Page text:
The Phyrric ExpeditionEdit

Epirus as a power in the Helladic peninsula drew prestige from two events: the first was its connections to the now-rising power of Macedon. Long friends to its neighbour to the east, the links between Epirus and Macedon were cemented further in the 4th century BCE with the marriage of an Aeacid princess, Olympias, to Phillip II. Olympias was to become the mother of Alexander III, now know to us as "o Megas" or "the Great" for his subjugation of the Persian Empire and the northern Middle East. The second was that because it was cut off by geography from the rest of Greece, Epirus thus tended to expand its influence in the one direction where there were no true rivals - west into Italy. By the time Alexander the Great passed away while travelling home through Mesopotamia from India, the Greeks like the Phoenicians had established colonies throughout the Western Mediterranean, with notable ones such as the cities of Masillia (now modern Marseilles, France), Neapolis (present-day Naples), Sirakusa (Syracuse, Sicily) and Emporion (near present-day Girona in Spain). Like the Phoenicians, the Greek colonies however were not united and were involved in commercial and military conflict with one another.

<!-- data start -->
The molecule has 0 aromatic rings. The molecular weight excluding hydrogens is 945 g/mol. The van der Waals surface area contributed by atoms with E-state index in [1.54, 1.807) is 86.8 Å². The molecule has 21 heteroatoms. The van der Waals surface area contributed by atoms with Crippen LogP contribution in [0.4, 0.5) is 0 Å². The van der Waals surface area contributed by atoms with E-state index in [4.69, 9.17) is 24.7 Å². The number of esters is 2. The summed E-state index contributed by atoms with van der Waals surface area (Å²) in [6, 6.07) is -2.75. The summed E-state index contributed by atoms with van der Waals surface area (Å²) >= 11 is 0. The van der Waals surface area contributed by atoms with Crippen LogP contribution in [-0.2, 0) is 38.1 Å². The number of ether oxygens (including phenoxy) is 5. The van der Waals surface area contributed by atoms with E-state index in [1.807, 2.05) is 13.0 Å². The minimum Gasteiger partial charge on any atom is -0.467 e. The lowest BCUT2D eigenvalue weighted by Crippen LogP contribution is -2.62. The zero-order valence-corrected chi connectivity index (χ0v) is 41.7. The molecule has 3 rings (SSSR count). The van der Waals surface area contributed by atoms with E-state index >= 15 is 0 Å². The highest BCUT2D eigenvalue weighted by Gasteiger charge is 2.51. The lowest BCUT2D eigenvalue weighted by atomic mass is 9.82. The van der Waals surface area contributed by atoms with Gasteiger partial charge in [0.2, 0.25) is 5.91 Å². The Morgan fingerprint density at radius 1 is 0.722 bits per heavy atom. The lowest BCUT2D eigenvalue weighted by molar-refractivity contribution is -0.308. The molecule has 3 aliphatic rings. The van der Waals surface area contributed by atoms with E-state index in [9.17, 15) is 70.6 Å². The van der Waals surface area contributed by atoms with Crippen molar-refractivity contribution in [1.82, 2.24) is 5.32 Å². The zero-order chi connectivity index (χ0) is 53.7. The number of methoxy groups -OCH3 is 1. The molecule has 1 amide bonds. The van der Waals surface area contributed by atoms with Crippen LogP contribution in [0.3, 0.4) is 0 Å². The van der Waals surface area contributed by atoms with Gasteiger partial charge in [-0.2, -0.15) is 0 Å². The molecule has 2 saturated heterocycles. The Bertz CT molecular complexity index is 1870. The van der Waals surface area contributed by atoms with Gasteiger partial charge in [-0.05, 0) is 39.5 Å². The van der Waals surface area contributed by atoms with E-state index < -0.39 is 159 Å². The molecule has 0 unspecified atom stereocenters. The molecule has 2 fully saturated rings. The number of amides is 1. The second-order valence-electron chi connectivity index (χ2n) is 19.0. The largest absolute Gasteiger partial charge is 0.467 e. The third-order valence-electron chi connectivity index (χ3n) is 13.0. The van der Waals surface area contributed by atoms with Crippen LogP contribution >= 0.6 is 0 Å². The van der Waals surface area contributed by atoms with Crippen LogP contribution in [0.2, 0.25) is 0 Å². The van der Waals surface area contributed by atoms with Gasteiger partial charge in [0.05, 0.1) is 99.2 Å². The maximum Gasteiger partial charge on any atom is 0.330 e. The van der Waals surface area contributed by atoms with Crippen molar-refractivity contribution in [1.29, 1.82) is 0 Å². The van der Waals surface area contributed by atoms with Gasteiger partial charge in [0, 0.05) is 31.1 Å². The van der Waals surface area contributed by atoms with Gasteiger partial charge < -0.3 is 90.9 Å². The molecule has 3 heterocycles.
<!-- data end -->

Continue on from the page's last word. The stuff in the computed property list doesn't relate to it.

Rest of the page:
This conflict between the many Greek colonies (with varying degrees of loyalty to their sponsors back in Greece) led to intervention from the many other larger powers - the Greek city-states in Hellas, as well as the largest city-state in Italy - Syracuse. Further interference also came from a group of barbarians who dwelled in the southern seas, called the Carthaginians who had already established colonies on Corsica and Sardinia and relations with the many Etruscan overlords in central Italy. The Epirote king, Alexander the Molossian, sailed to southern Italy in 334BCE at the invitation of the city-state of Taras (now present-day Taranto) to aid them against the Italian tribes of the area. Battle was joined against them and by 333BCE, he managed to take Heraclea and Terina, but was betrayed by his new Lucanian subjects and killed at Pandosia in 331BCE. On his deathbed, it was said that Alexander denounced his now more famous cousin (Alexander III of Macedon), saying that compared to the Italians, the Persians were "women".